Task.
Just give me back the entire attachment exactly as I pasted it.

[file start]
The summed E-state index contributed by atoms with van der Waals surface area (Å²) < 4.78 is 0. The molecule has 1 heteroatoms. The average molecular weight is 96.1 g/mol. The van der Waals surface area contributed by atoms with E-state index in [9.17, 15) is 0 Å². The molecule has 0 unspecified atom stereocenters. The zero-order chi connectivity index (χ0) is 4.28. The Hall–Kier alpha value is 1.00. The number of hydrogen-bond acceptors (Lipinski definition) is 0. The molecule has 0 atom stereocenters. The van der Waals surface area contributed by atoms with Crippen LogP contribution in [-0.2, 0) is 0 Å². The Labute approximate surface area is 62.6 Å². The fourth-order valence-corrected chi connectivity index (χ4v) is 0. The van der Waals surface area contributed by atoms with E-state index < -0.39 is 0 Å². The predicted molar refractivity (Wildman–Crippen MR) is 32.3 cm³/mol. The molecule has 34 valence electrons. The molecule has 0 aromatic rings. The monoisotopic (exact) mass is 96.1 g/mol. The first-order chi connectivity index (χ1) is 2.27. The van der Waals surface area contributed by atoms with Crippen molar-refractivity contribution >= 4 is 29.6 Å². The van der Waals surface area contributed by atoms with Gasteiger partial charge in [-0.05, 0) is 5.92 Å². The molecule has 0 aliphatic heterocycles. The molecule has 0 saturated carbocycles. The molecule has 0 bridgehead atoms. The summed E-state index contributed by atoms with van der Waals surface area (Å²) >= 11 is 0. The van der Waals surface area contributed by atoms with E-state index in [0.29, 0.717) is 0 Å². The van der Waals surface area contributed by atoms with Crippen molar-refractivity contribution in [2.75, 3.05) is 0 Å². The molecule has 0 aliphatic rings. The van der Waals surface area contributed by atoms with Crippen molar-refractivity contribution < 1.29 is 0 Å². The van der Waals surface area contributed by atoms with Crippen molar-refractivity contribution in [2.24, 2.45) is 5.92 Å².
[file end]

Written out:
The summed E-state index contributed by atoms with van der Waals surface area (Å²) < 4.78 is 0. The molecule has 1 heteroatoms. The average molecular weight is 96.1 g/mol. The van der Waals surface area contributed by atoms with E-state index in [9.17, 15) is 0 Å². The molecule has 0 unspecified atom stereocenters. The zero-order chi connectivity index (χ0) is 4.28. The Hall–Kier alpha value is 1.00. The number of hydrogen-bond acceptors (Lipinski definition) is 0. The molecule has 0 atom stereocenters. The van der Waals surface area contributed by atoms with Crippen LogP contribution in [-0.2, 0) is 0 Å². The Labute approximate surface area is 62.6 Å². The fourth-order valence-corrected chi connectivity index (χ4v) is 0. The van der Waals surface area contributed by atoms with E-state index < -0.39 is 0 Å². The predicted molar refractivity (Wildman–Crippen MR) is 32.3 cm³/mol. The molecule has 34 valence electrons. The molecule has 0 aromatic rings. The monoisotopic (exact) mass is 96.1 g/mol. The first-order chi connectivity index (χ1) is 2.27. The van der Waals surface area contributed by atoms with Crippen molar-refractivity contribution >= 4 is 29.6 Å². The van der Waals surface area contributed by atoms with Gasteiger partial charge in [-0.05, 0) is 5.92 Å². The molecule has 0 aliphatic heterocycles. The molecule has 0 saturated carbocycles. The molecule has 0 bridgehead atoms. The summed E-state index contributed by atoms with van der Waals surface area (Å²) >= 11 is 0. The van der Waals surface area contributed by atoms with E-state index in [0.29, 0.717) is 0 Å². The van der Waals surface area contributed by atoms with Crippen molar-refractivity contribution in [2.75, 3.05) is 0 Å². The molecule has 0 aliphatic rings. The van der Waals surface area contributed by atoms with Crippen molar-refractivity contribution < 1.29 is 0 Å². The van der Waals surface area contributed by atoms with Crippen molar-refractivity contribution in [2.24, 2.45) is 5.92 Å².